Anyone can build a website, but are they doing it right and what does SEO have to do with it? One of the most underestimated aspects of web development is SEO – Search Engine Optimization. Let’s start with the basics, the definition of Search Engine Optimization is the process of getting free, organic or natural listings on search engines. In short, it is the way search engines read your website. Google, Yahoo, Bing and other search engines read certain snippets of your website code in order to display that to the user. Before I make your head spin, let’s start with some simple visual examples;
The link for this blog is http://rarepixeldesign.com/2013/01/what-is-seo-and-do-i-need-it/ – it has the date the blog was created, the title of the blog and of course, the url where the blog is located. This helps search engines index the content for users, from content, date, location of blog, etc. Sounds simple, right? Same goes for other pages, www.rarepixeldesign.com/about-us or rarepixeldesign.com/contact etc. There are also other snippets of code that create even further customization, below is an example of one of our clients SEO;
A good developer can choose how to display the website title & slogan, the website URL and the website description. They can also choose which sitelinks they do not want on display (sitelinks are not automatically given to a website, another blog about sitelinks will follow soon). Whenever you share your website on a social medium like Facebook for example, it will take some of those snippets of code to create a beautiful display of your website. Look below for an example of another client, sharing the website we created for them on Facebook;
In this case, Facebook ‘took’ the picture, the url, the description and the title/slogan of the website. This was done because the SEO of the website was created properly, making it easier for Facebook to read the code properly. Below are some examples of bad SEO;
– Entire website made in Flash – search engines do not read Flash well and most Apple products do not support Flash anymore. Replace with newer technology such as HTML5.
– Entire website made up of IFrames – search engines do not read IFrames well, especially if all the pages are made of IFrames.
– Entire website consists of popups instead of pages. Example, clicking on “About Us” on a website opens a popup, rather than bringing you to the About Us page. Not only is it annoying, but not SEO friendly.
– Overuse of metatags – it used to work in the 1990′s but search engines no longer rely solely on metatags for their ranking because of abuse. The more tags you use, the more diluted each tag becomes.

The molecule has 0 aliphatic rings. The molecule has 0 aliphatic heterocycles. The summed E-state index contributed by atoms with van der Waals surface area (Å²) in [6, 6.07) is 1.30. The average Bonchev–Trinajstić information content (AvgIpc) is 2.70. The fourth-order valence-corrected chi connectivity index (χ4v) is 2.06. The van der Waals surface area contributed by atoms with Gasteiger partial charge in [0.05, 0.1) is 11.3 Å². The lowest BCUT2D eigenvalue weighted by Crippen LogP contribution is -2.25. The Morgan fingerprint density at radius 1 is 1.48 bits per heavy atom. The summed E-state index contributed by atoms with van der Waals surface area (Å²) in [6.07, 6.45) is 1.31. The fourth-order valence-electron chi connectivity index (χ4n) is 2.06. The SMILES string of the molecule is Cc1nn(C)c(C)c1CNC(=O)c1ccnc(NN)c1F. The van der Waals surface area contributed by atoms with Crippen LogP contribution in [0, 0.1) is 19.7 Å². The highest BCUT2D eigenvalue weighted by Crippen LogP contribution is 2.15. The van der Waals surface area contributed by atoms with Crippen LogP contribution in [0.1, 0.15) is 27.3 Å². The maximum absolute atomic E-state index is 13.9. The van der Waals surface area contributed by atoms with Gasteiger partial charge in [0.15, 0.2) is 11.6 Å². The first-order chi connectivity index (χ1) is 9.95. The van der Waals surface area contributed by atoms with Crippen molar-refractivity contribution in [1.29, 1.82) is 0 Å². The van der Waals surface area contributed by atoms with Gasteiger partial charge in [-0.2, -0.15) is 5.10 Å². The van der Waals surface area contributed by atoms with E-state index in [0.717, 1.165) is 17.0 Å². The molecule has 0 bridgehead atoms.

– Invisible keywords/text – this can get your website banned from search engines. Just don’t do it.
– Duplicated content in multiple websites – so you decided to buy multiple domains, own multiple companies with the same service so you decided to use the same content on all of them to save time. This is very bad, search engines see this as spam when they realize their crawl bots are picking up the same information in multiple websites. Your website can be seen as spam and banned from search engines.
– If you see a developer’s website have links like www.mywebsite.com/54H74/cat_00.php or something along those lines… RUN like there is no tomorrow. This is a common sign that the developer does not understand SEO.
– Deploy Black Hat SEO techniques. These are unethetical practices that some developers use to get their clients to #1 ranking. They work temporarily, but long term can cause headaches if search engines find out. Always ask your developer if they use White Hat SEO techniques. If they don’t know what you mean, walk away.
There are many more common bad & good practices, but these are the first that come to mind. Below is a before and after SEO example of one of our clients. When we brought them onboard, they were on the fourth page of Google with no SEO. Two months after, they have clean, organic SEO, first page Google Ranking and a healthy fanbase.
No point in making a website if you cannot be found. All of our packages include basic initial SEO setup. If your developer does not include this on your website, you might want to reconsider your relationship with them.
This article was written by Paula VonKretschmann
Paula is the strategic analyst and logistics force behind Rare Pixel Design. She specializes in metrics tracking efforts, virtual monetization and new media marketing. Paula currently studies Neuropsychology and Human Centered Design at the University of Colorado Denver. In her spare time she enjoys gaming, gardening and the great outdoors.